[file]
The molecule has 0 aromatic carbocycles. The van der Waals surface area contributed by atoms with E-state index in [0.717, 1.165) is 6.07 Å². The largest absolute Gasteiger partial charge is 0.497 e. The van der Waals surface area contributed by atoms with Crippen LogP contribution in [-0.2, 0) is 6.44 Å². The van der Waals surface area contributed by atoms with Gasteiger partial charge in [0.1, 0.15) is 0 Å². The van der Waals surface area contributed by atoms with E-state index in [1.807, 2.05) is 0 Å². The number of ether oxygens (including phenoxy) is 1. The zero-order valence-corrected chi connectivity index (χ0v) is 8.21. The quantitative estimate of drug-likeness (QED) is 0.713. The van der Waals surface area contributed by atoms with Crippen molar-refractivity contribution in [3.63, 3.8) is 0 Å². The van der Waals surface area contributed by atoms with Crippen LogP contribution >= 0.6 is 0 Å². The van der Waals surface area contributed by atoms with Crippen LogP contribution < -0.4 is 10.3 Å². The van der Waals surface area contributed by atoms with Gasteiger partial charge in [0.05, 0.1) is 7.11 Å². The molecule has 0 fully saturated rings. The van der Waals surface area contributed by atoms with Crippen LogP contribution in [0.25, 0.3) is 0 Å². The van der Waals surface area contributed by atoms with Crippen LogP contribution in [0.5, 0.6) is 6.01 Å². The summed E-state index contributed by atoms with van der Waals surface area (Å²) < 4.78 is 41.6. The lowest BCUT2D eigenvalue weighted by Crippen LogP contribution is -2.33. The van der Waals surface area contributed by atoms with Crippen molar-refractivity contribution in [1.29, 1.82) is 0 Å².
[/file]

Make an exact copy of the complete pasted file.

The molecule has 0 aromatic carbocycles. The van der Waals surface area contributed by atoms with E-state index in [0.717, 1.165) is 6.07 Å². The largest absolute Gasteiger partial charge is 0.497 e. The van der Waals surface area contributed by atoms with Crippen LogP contribution in [-0.2, 0) is 6.44 Å². The van der Waals surface area contributed by atoms with Gasteiger partial charge in [0.1, 0.15) is 0 Å². The van der Waals surface area contributed by atoms with E-state index in [1.807, 2.05) is 0 Å². The number of ether oxygens (including phenoxy) is 1. The zero-order valence-corrected chi connectivity index (χ0v) is 8.21. The quantitative estimate of drug-likeness (QED) is 0.713. The van der Waals surface area contributed by atoms with Crippen molar-refractivity contribution in [3.63, 3.8) is 0 Å². The van der Waals surface area contributed by atoms with Crippen LogP contribution >= 0.6 is 0 Å². The van der Waals surface area contributed by atoms with Crippen LogP contribution < -0.4 is 10.3 Å². The van der Waals surface area contributed by atoms with Gasteiger partial charge in [0.05, 0.1) is 7.11 Å². The molecule has 0 fully saturated rings. The van der Waals surface area contributed by atoms with Crippen LogP contribution in [0.25, 0.3) is 0 Å². The van der Waals surface area contributed by atoms with Crippen LogP contribution in [0.5, 0.6) is 6.01 Å². The summed E-state index contributed by atoms with van der Waals surface area (Å²) < 4.78 is 41.6. The lowest BCUT2D eigenvalue weighted by Crippen LogP contribution is -2.33. The van der Waals surface area contributed by atoms with Crippen molar-refractivity contribution in [1.29, 1.82) is 0 Å².